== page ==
“Similarly, the annual product, or the result of all the work done by the nation during the year, consists of two parts: one is . . . the profit that comes from wealth; the other is the capacity to work (la puissance de travailler) which is assumed to equal the part of wealth for which it is exchanged, or the means of subsistence of those who work. . . . Thus, the national revenue and the annual product balance each other and represent equal magnitudes. The entire annual product is consumed in the course of the year, but partly by the workers, who, giving their labour in exchange, turn the product into capital and reproduce it, and partly by the capitalists, who, giving their revenue in exchange, destroy it” (I, 105).
Thus, Sismondi simply thrusts aside the question of distinguishing between national capital and revenue, which he himself so definitely considered to be extremely important and difficult, and forgets entirely what he had said a few pages previously! And then he does not see that by thrusting this question aside, he reduced the problem to utter absurdity: how can the annual product be to tally consumed by the workers and capitalists in the shape of revenue, if production needs capital, or, to be more exact, means and instruments of production? They have to be produced, and they are produced every year (as Sismondi himself has only just admitted). And now all these instruments of production, raw materials, etc., are suddenly discarded and the “difficult” problem of the difference between capital and revenue is settled by the absolutely incongruous assertion that the annual product equals the national revenue.
This theory, that the entire product of capitalist society consists of two parts—the workers’ part (wages, or variable capital, to use modern terminology) and the capitalists’ part (surplus-value), is not peculiar to Sismondi. It does not belong to him. He borrowed it in its entirety from Adam Smith, and even took a step backward from it. The whole of subsequent political economy (Ricardo, Mill, Proudhon and Rodbertus) repeated this mistake, which was disclosed only by the author of Capital, in Part III of Volume II. We shall expound the principles underlying his views later on. At present let us observe that this mistake is repeated by our Narodnik economists. It is of special interest to compare them with Sismondi, because they draw from this fallacious theory the very same conclusions that Sismondi himself drew : the conclusion that surplus-value cannot be realised in capitalist society; that social wealth cannot be expanded; that the foreign market must be resorted to because surplus-value cannot be realised within the country; and lastly, that crises occur because the product, it is alleged, cannot be realised through consumption by the workers and the capitalists.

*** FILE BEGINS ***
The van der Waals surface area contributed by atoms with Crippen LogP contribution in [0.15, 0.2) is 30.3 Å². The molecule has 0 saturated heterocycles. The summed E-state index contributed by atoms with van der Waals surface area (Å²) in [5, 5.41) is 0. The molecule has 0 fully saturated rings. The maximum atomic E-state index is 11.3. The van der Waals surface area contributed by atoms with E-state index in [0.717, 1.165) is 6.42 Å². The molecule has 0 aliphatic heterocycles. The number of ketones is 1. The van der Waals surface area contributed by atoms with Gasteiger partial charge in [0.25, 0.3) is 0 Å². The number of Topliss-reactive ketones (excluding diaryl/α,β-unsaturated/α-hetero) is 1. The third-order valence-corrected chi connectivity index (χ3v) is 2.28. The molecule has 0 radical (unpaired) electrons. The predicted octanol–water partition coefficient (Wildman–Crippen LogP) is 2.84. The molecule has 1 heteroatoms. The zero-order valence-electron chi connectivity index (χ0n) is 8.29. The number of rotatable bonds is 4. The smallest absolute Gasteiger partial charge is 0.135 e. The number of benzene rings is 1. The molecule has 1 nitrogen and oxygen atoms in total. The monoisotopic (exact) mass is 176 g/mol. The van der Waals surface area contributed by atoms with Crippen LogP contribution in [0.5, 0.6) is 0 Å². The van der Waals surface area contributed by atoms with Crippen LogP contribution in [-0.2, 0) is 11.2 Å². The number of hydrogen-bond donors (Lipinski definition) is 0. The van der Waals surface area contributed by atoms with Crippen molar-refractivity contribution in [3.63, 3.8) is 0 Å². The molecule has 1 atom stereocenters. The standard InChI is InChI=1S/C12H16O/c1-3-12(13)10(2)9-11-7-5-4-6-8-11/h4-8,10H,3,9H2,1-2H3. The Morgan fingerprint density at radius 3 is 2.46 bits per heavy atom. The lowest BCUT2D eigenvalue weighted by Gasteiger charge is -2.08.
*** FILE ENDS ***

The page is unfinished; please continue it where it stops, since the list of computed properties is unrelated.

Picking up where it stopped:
To be more exact: that part of profit which is not used for accumulation. —Lenin
 Sismondi had only just separated capital from revenue. The first goes to production, the second to consumption. But we are talking about society, and society also “consumes” fixed capital. The distinction drawn falls to the ground, and the social-economic process which transforms “capital for one” into “revenue for another” remains unexplained.—Lenin —Lenin
 And which were prudently avoided by the other economists who repeated Adam Smith ‘s mistake. —Lenin